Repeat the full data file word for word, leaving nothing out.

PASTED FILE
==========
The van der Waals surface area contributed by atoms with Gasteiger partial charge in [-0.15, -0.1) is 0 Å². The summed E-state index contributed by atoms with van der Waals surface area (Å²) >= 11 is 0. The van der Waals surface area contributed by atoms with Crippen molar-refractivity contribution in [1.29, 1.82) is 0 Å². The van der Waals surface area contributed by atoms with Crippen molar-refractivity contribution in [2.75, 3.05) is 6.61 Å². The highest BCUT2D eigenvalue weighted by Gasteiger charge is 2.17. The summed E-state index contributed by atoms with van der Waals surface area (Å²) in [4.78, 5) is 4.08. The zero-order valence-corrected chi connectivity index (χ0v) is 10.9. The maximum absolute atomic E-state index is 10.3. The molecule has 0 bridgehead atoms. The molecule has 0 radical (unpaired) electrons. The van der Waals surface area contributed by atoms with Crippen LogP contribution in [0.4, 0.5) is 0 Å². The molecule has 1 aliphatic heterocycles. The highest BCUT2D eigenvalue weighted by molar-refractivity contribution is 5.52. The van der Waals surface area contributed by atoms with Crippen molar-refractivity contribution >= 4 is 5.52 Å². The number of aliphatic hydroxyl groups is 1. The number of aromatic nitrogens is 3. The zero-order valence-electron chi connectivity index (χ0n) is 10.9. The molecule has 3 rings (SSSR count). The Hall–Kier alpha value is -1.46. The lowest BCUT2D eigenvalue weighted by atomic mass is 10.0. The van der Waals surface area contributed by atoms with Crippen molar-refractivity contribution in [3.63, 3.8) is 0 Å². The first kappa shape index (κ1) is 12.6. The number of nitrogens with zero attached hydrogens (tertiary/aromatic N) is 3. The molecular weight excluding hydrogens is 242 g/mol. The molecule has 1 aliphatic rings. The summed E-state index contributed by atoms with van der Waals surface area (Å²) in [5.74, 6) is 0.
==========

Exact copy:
The van der Waals surface area contributed by atoms with Gasteiger partial charge in [-0.15, -0.1) is 0 Å². The summed E-state index contributed by atoms with van der Waals surface area (Å²) >= 11 is 0. The van der Waals surface area contributed by atoms with Crippen molar-refractivity contribution in [1.29, 1.82) is 0 Å². The van der Waals surface area contributed by atoms with Crippen molar-refractivity contribution in [2.75, 3.05) is 6.61 Å². The highest BCUT2D eigenvalue weighted by Gasteiger charge is 2.17. The summed E-state index contributed by atoms with van der Waals surface area (Å²) in [4.78, 5) is 4.08. The zero-order valence-corrected chi connectivity index (χ0v) is 10.9. The maximum absolute atomic E-state index is 10.3. The molecule has 0 bridgehead atoms. The molecule has 0 radical (unpaired) electrons. The van der Waals surface area contributed by atoms with Crippen LogP contribution in [0.4, 0.5) is 0 Å². The molecule has 1 aliphatic heterocycles. The highest BCUT2D eigenvalue weighted by molar-refractivity contribution is 5.52. The van der Waals surface area contributed by atoms with Crippen molar-refractivity contribution >= 4 is 5.52 Å². The number of aliphatic hydroxyl groups is 1. The number of aromatic nitrogens is 3. The zero-order valence-electron chi connectivity index (χ0n) is 10.9. The molecule has 3 rings (SSSR count). The Hall–Kier alpha value is -1.46. The lowest BCUT2D eigenvalue weighted by atomic mass is 10.0. The van der Waals surface area contributed by atoms with Crippen molar-refractivity contribution in [3.63, 3.8) is 0 Å². The first kappa shape index (κ1) is 12.6. The number of nitrogens with zero attached hydrogens (tertiary/aromatic N) is 3. The molecular weight excluding hydrogens is 242 g/mol. The molecule has 1 aliphatic rings. The summed E-state index contributed by atoms with van der Waals surface area (Å²) in [5.74, 6) is 0.